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This AI Knows Who You Are by the Way You Walk - 0 views

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    "Neural networks can find telltale patterns in a person's gait that can be used to recognize and identify them with almost perfect accuracy, according to new research published in IEEE Transactions on Pattern Analysis and Machine Intelligence. The new system, called SfootBD, is nearly 380 times more accurate than previous methods, and it doesn't require a person to go barefoot in order to work. It's less invasive than other behavioral biometric verification systems, such as retinal scanners or fingerprinting, but its passive nature could make it a bigger privacy concern, since it could be used covertly."
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This school scans classrooms every 30 seconds through facial recognition technology - 0 views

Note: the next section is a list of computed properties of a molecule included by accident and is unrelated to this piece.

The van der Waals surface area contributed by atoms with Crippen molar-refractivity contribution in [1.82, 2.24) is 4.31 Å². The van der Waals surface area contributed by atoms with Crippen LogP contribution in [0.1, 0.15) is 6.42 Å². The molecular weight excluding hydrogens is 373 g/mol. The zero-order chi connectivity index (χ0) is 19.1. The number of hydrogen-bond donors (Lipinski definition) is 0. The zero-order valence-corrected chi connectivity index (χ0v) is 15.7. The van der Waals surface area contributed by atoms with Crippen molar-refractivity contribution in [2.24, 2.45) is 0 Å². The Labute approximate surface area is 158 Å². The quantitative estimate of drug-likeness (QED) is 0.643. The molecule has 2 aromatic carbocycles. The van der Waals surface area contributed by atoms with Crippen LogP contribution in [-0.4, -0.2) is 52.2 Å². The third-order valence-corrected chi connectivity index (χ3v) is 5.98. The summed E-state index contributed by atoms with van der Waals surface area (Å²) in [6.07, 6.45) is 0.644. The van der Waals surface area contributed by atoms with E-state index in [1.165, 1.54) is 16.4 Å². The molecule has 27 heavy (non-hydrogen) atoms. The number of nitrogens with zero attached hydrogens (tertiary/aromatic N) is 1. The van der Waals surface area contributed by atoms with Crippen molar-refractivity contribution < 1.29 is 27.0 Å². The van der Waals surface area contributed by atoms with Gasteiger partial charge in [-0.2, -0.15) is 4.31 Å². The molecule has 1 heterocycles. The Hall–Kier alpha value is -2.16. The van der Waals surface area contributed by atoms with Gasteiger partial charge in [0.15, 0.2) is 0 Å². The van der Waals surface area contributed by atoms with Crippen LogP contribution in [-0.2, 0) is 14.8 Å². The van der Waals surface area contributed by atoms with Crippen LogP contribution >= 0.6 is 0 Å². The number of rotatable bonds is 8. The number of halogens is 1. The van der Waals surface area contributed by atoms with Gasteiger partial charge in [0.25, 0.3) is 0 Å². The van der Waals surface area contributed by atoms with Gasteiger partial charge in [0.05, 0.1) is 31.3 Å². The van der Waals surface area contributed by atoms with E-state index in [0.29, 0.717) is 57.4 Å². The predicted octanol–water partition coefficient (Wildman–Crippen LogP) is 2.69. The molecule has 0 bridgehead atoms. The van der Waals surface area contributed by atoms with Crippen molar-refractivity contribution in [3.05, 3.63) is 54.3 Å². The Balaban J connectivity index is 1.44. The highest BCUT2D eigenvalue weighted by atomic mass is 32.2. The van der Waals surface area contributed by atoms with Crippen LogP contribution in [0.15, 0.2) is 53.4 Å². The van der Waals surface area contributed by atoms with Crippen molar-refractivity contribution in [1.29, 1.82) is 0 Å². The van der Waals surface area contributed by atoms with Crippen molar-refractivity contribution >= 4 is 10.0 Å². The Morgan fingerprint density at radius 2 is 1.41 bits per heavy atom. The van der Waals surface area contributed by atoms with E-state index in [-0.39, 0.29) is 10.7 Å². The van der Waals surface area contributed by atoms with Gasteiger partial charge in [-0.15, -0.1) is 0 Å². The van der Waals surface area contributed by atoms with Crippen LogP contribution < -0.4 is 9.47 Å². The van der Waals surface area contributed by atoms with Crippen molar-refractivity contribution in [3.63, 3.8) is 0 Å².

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    "The system is called as"Intelligent Classroom Behavior Management System" and it is being used at Hangzhou No. 11 High School. With scanning facial expressions the system has the ability to even analysis six types of behaviors by the students such as standing up, reading, writing, hand raising, listening to the teacher, and leaning on the desk."
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Chinese schools are testing AI that grades papers almost as well as teachers | VentureBeat - 0 views